Please research for yourselves, but this is a simple shroom for newbies to ID and eat. Trust me!

Thats it for this week. I hope that somebody feels inspired to go out shroom hunting.

Until next week,


Oink. :icon_smile:

Re: A Scottish Foraging Odyssey Week 1 (A Trio of Fungi)

Posted: Tue Sep 16, 2014 9:52 am
by Smilesbetter
Thanks for posting, I really enjoyed reading it! I'm a total mushroom newbie haha but would love to learn more about them so I can pick my own. Think I might do some more research into the shaggy I kcal and give making some ink a go if I can find some locally.

Looking forward to seeing more of your posts!

Re: A Scottish Foraging Odyssey Week 1 (A Trio of Fungi)

Posted: Sat Sep 20, 2014 8:32 am
by Zech
These are all more-or-less new to me - I have seen shaggy inkcaps once, but they were well on their way to becoming ink by the time I saw them. However, thanks to your excellent photos and notes, I recognised honey fungus when I was out foraging yesterday. Before, I might just have put it down as one of those little brown toadstools that I don't yet know, but it looked just like your photo, so I cut some and brought them home. I then spent quite a lot of time consulting various sources to check I'd got the right thing, finishing with a spore print to make sure it wasn't the shaggy scalycap (Pholiota squarrosa), which does look quite similar in some photos. Mind you, descriptions of the scalycap's edibility ranged from, "Edible but bitter," (these weren't bitter), through, "Used to be thought edible but isn't," to, "Will cause gastric symptoms," so I wasn't overly worried about that misidentification.

I then disregarded all your sage advice about tasting cautiously, and spread them all over my pizza, which was delicious!

Re: A Scottish Foraging Odyssey Week 1 (A Trio of Fungi)

Posted: Sat Sep 20, 2014 5:15 pm
by Oink
Zech - I'm glad you brought them home and did loads more research. Wise move!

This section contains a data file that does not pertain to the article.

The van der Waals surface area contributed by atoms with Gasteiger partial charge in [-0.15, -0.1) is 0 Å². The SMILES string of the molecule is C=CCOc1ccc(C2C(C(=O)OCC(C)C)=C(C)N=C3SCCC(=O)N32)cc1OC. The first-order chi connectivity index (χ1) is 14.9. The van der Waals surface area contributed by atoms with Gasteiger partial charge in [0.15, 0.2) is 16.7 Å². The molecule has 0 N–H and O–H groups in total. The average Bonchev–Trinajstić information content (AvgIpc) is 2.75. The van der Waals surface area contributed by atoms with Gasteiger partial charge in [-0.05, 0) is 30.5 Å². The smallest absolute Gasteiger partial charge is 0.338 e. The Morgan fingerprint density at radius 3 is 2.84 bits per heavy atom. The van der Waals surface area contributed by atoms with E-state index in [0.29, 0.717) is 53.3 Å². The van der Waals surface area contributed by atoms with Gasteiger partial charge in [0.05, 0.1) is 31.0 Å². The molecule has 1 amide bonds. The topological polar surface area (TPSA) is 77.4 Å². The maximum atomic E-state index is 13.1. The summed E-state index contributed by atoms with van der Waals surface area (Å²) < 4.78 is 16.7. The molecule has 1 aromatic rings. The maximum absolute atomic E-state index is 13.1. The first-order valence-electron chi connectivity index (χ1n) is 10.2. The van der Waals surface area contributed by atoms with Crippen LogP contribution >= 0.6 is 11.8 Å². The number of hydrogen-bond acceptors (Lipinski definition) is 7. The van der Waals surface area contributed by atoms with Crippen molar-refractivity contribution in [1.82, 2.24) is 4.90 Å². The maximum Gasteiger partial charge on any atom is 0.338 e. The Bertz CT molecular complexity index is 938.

Eating with gusto on your first sitting though is unwise!

Let me relay a story.....

In 2004 when that years edition of the Encyclopedia of Fungi was launched, 60 journalists were invited for lunch at the launch. Laetiporus sulphureu (Chicken of the Woods) was on the menu.

An hour after ingestion 6 of the 60 journalists became ill - vomiting, cyanosed, sweating, icy cold, raised pulse, and understandably frightened. The remaining 54 suffered no ill effects.

The doctor who attended diagnosed a severe allergic reaction and the symptoms subsided after about 2 hours.

A toxicology investigation since carried out at The University of Berkeley, California has confirmed that 10% of people have this allergic reaction to Chicken of the Woods.

The warning is simple - eat only a very small amount of any new edible fungi on the first occasion!

Extra Warning - Fungi found on Yew and other Taxus species even if edible on other trees can be deadly if eaten!

Never, ever take the risk! Stick to the fungi rules and stay safe.

Regards, Oink. :)

Re: A Scottish Foraging Odyssey Week 1 (A Trio of Fungi)

Posted: Sat Sep 20, 2014 5:37 pm
by Zech
I certainly respect the wisdom of your advice, I just take more risks with my own health than is generally considered sensible. I don't advise anyone to follow my lead!

I do avoid anything growing on yew, though, and I'd probably check trees I wasn't sure of. These were growing on birch, which I know is safe to tap for sap, so I was pretty confident the tree wouldn't poison me.

Re: A Scottish Foraging Odyssey Week 1 (A Trio of Fungi)

Posted: Wed Sep 24, 2014 1:22 pm
by Sally S
Great thread, thank you.